Monday, 13 December 2010

tMoL: The Meanings of Life - Boxes, little boxes

I’m creating this section as a means for me to blog without having to put in too much effort. In each post I’m going to pick one of the many words and acronyms developed by academics to confuse everyone else, and explain it for everyone to understand, and provide you with a few useful little facts. The first few are going to be pretty easy, words that come up in the media all the time. Words that everyone has heard and probably knows the meaning of but not necessarily some of the more interesting bits.

Cell – I want to start with cells because they are an important part of my work, they are generally most active and undergo the most changes during development. They are also the basis for life and are generally the start point of most discussions of the evolution of life (although actually there was a lot of good stuff before that, which tends to get overlooked). Also I will be talking about them to local school children in a few months and hopefully this will help me to organise some of my ideas.

A cell is the basic unit of life, the smallest thing that can still count as alive. Most of the species living on Earth spend their entire lives as a single cell (bacteria, algae, amoebae), very few exist beyond this; consisting of billions of cells (Plants, Animals, Fungi). Most people now are introduced to cells at school, before they have the chance to drop sciences and run off to healthier subjects of study. I certainly remember drawing “animal cells” as a big black blob with a wiggly line all around the outside. Is it really that simple, is every animal on Earth just a big pile of wiggly blobs with dots inside? Makes us all sound a bit like frogspawn doesn’t it? Well, simply put, no, otherwise all the cell biologists could have retired years ago.

Cells are often confused with atoms (the basic unit of everything). Cells are billions of times larger than atoms, cells are simply the smallest thing that can be considered alive i.e. that do all of the things that make you count as alive. Being alive, however, is actually very hard to do and so requires a very complex structure to achieve, hence why cells are much, much larger than atoms.

The wiggly line with a blob way of showing a cell is actually a historical matter. Cells were first seen using very weak microscopes. The first cells were actually seen in a sample of cork. Many dyes used in these early experiments were drawn to DNA and hence it showed up as a dark blob inside the cell. The wiggly line, the cell membrane, is a layer of fats which surrounds the cell, similar to the way oil floats on a puddle. In this early work, cells were seen as little rooms within a plant or animal, it is this comparison that led to the name “cell” referencing regularly arranged small square rooms, as in prisons and monasteries. We now know that cells are considerably more complicated than small empty rooms; they have many different compartments inside them, which do different things and communicate with each other, it is like a smaller version of your body. You have specific organs to process information, gain energy, dispose of waste, obtain oxygen, to move and to reproduce. Similarly a cell has different organelles dedicated to related functions; I will discuss these in future posts.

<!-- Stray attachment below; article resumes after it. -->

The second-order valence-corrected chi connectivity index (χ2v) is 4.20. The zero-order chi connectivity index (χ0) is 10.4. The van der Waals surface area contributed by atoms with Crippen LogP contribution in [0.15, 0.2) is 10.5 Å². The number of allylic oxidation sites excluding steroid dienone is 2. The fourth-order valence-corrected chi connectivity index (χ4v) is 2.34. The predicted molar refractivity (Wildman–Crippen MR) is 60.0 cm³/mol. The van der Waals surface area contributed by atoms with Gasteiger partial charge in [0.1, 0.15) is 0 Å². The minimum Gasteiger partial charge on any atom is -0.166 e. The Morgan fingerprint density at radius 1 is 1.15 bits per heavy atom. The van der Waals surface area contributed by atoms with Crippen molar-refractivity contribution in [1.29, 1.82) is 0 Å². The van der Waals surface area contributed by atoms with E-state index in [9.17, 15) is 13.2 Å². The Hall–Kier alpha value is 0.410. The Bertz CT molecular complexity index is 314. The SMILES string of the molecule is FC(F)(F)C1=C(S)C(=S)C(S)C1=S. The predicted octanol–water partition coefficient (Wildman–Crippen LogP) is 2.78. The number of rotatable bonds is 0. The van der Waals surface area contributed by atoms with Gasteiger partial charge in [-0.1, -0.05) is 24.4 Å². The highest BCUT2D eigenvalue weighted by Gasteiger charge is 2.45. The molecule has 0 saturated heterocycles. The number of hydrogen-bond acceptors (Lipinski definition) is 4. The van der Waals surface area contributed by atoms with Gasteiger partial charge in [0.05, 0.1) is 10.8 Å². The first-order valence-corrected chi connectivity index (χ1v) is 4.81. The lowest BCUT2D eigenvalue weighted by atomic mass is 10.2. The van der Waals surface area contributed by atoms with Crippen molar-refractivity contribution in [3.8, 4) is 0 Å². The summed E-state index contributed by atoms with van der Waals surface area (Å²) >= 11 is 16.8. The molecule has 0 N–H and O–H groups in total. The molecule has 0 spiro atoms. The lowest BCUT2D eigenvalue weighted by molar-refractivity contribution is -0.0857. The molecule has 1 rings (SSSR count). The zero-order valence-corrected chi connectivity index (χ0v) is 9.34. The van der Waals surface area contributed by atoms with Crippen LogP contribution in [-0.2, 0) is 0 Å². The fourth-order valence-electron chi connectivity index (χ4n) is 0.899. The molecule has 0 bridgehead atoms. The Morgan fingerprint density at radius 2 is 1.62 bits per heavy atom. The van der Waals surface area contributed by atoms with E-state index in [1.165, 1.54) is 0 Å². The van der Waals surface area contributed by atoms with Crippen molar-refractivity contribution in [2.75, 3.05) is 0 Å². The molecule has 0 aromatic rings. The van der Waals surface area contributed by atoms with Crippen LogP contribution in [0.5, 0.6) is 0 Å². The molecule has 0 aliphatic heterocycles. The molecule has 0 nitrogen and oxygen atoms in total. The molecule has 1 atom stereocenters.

Most cells actually have very specific shapes and different groups of cells look and act very differently, very few are wiggly blobs, as such there is no such thing as an “animal cells” there are in fact several hundred different types of cell in your body all with specific jobs. Red blood cells have a doughnut-like shape which helps them carry oxygen. Nerve cells are extremely long and thin allowing them to carry messages over long distances. Cells in your gut have extensions called microvilli which help you absorb food. A select few, such as white blood cells, are very wiggly, this allows them to move easily around between the other cells of your body, protecting you against infections.

Probably the most famous group of cells are stem cells. These are not just one cell type but many, the type that most people hear about are embryonic stem cells (ESCs), but there are many other more specialised types, some of which are present even in adults. Many cells in our body cannot make more of themselves, and cannot replace themselves if damaged. These cells are terminally differentiated; they are so specialised for their function that they are prevented from doing anything else. A good example is a red blood cell, its function is to carry oxygen, in humans red blood cells lose the nucleus (which has all the information for making new cells) so that they can use the space to store more oxygen. Stem cells solve the problem of how terminally differentiated cells are replaced. A stem cell is a type of cell that can make more of itself and that can make new cells of different cell types. ESCs are particularly exciting as they can make any cell type in your entire body but they are only found in developing embryos. However there are others which produce only certain cell types. Haematopoeitic stem cells are found in bone marrow and make blood cells. Stem cells in your gut help to replace the lining of your stomach and intestines when they are damaged, whilst stem cells in your skin constantly renew the outer layers and maintain hair follicles. These stem cells are more limited in terms of potential but are more easily available as they exist throughout adult life and so may be useful in future medical applications.

In future posts I’ll be looking at some of the elements that make up cells and that are usually significant in new scientific discoveries.

1 comment:

GeePawHill said...

Just a welcoming. If the rat says you're cool, you're cool. Have fun, never over-simplify, and never remove yourself from the picture. Cheers! -- GeePawHill